One Book's Journey
Books have always been very intriguing objects to me—I can get lost for hours exploring a library or a used book store, or even organizing my own personal library. This fact is one of the reasons I was so excited to begin my internship at the Missouri History Museum’s Library and Research Center. Getting to work with historical literature and materials is an interesting venture.
That said, as it goes with any job, it is usually necessary to complete assignments that are not exactly glamorous—especially as an intern! One of my tasks this summer has been barcoding trucks of books for the library’s biography collection. For many people, this might seem like a monotonous duty—placing barcode labels in books, swiping them with the scanner, and hearing the same “beep” over and over. However, looking beyond the initial task, there are many fascinating things to uncover. I get to leaf through books from the 1800s and early 1900s; many of these books are rare volumes with portraits, photos, and illustrations from times gone by.
A few weeks ago, I was working through a truck of books when I came across something unique: a book titled The English Home of Major André at Bath, which was petite with a worn leather bound cover. It had only a few pages, but they were thick with gold-leaf trim, each separated by fragile guard sheets. The hand-drawn lettering and illustrations, done by an “S. Poole,” described the home of Major André, who was a British Army officer hanged as a spy during the American War of Independence. Many of the books I come across are somewhat rare—like one copy out of 200—but this appeared to be one-of-a-kind.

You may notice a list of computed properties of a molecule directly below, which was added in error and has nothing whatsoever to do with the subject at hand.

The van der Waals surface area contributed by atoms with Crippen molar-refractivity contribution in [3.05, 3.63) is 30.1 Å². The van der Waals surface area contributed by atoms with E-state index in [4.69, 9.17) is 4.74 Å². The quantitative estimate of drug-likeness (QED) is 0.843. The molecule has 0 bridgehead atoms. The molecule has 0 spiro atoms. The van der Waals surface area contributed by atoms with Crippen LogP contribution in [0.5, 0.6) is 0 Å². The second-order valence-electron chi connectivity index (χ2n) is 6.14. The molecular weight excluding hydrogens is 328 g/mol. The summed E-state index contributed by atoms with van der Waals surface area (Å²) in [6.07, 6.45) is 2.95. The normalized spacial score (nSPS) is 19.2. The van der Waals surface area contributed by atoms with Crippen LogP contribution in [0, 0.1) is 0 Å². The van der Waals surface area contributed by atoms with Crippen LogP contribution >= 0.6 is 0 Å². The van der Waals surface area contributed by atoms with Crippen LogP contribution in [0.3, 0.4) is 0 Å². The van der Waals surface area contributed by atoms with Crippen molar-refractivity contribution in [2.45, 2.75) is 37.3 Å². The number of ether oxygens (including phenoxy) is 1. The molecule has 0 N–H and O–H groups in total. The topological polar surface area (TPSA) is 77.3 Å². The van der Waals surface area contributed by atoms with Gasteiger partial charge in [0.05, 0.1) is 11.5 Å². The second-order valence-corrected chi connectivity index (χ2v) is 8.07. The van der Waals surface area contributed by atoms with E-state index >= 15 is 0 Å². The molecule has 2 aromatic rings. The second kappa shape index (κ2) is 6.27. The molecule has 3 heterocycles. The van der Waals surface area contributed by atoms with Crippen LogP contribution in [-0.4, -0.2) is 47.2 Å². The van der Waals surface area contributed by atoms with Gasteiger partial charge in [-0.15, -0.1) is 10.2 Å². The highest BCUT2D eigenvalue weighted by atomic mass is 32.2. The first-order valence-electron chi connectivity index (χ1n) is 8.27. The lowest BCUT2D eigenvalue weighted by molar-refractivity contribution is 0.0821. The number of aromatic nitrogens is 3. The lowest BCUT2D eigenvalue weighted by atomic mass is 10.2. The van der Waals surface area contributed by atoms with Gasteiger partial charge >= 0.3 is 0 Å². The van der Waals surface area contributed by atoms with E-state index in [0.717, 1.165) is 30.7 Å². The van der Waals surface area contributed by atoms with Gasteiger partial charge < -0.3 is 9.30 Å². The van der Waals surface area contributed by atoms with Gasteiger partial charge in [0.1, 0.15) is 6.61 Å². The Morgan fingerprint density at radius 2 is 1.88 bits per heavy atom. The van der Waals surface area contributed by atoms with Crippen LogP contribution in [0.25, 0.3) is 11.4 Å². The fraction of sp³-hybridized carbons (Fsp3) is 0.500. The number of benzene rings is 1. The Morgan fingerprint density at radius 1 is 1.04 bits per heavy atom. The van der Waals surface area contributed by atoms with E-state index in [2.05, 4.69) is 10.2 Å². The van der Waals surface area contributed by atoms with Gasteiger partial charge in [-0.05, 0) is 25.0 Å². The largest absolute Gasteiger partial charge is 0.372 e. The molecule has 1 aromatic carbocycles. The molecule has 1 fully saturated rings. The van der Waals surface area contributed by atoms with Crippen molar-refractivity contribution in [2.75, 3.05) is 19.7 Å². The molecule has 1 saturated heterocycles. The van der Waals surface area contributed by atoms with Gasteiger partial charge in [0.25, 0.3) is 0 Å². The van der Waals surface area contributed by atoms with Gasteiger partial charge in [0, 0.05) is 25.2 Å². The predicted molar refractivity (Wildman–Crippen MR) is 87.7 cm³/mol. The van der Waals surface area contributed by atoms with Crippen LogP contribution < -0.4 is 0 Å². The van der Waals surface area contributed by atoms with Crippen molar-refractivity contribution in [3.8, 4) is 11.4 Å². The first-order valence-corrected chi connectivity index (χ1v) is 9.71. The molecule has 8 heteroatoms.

Although the book itself was out of the ordinary, what struck me was where it was from. The inside front cover is adorned with W. K. Bixby’s bookplate. (Many of the books at the Library are from Bixby, a St. Louis philanthropist and former Missouri History Museum president, who supplied MHM with many generous donations in the early 1900s.) The inside back cover contains a handwritten letter addressed to Bixby from Cedric Chivers, a bookseller from Bath who exhibited his books at the Louisiana Purchase Exposition in St. Louis in 1904 and visited with Bixby during that time. In the letter, Chivers writes: “In my return home from St. Louis, I remembered so vividly the evening you were good enough to spend with me among your books and M.S.S that I wanted to do some little thing to show my appreciation of your kindness. The accompanying little book appears to me to be an appropriate reminder of your kindness to a Bath man.” Reading these words is a small step into the history of a man whose kind actions decades ago continue to benefit the Missouri History Museum to this day.
Sometimes the story of the journey of a book is just as interesting as its contents. It goes to show that even the tasks that seem mundane can lead to something worthwhile—you just have to pay attention.
—Andrea Fridley, Missouri History Museum intern